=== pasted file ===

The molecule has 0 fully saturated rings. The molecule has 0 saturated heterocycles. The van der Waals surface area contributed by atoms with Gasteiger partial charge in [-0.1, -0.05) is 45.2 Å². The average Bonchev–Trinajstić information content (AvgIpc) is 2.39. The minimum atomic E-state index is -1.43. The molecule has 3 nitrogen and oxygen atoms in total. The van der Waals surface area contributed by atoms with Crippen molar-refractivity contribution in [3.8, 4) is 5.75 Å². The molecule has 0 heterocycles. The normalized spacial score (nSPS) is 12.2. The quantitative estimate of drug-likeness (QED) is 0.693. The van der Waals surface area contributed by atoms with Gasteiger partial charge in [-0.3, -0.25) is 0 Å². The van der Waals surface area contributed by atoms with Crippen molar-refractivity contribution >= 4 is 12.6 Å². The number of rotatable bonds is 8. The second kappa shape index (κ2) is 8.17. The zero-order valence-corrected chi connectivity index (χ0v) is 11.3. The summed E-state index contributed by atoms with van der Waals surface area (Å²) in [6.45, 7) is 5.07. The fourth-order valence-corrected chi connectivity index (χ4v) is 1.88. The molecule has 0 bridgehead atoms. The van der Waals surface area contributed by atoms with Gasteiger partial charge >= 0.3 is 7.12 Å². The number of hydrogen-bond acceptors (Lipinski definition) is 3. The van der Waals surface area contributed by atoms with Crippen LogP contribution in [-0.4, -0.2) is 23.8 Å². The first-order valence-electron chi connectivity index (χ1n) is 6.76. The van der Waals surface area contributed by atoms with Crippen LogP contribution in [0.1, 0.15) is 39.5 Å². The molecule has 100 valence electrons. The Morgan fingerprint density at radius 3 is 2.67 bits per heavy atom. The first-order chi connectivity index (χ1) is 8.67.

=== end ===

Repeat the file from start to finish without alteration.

The molecule has 0 fully saturated rings. The molecule has 0 saturated heterocycles. The van der Waals surface area contributed by atoms with Gasteiger partial charge in [-0.1, -0.05) is 45.2 Å². The average Bonchev–Trinajstić information content (AvgIpc) is 2.39. The minimum atomic E-state index is -1.43. The molecule has 3 nitrogen and oxygen atoms in total. The van der Waals surface area contributed by atoms with Crippen molar-refractivity contribution in [3.8, 4) is 5.75 Å². The molecule has 0 heterocycles. The normalized spacial score (nSPS) is 12.2. The quantitative estimate of drug-likeness (QED) is 0.693. The van der Waals surface area contributed by atoms with Gasteiger partial charge in [-0.3, -0.25) is 0 Å². The van der Waals surface area contributed by atoms with Crippen molar-refractivity contribution >= 4 is 12.6 Å². The number of rotatable bonds is 8. The second kappa shape index (κ2) is 8.17. The zero-order valence-corrected chi connectivity index (χ0v) is 11.3. The summed E-state index contributed by atoms with van der Waals surface area (Å²) in [6.45, 7) is 5.07. The fourth-order valence-corrected chi connectivity index (χ4v) is 1.88. The molecule has 0 bridgehead atoms. The van der Waals surface area contributed by atoms with Gasteiger partial charge >= 0.3 is 7.12 Å². The number of hydrogen-bond acceptors (Lipinski definition) is 3. The van der Waals surface area contributed by atoms with Crippen LogP contribution in [-0.4, -0.2) is 23.8 Å². The first-order valence-electron chi connectivity index (χ1n) is 6.76. The van der Waals surface area contributed by atoms with Crippen LogP contribution in [0.1, 0.15) is 39.5 Å². The molecule has 100 valence electrons. The Morgan fingerprint density at radius 3 is 2.67 bits per heavy atom. The first-order chi connectivity index (χ1) is 8.67.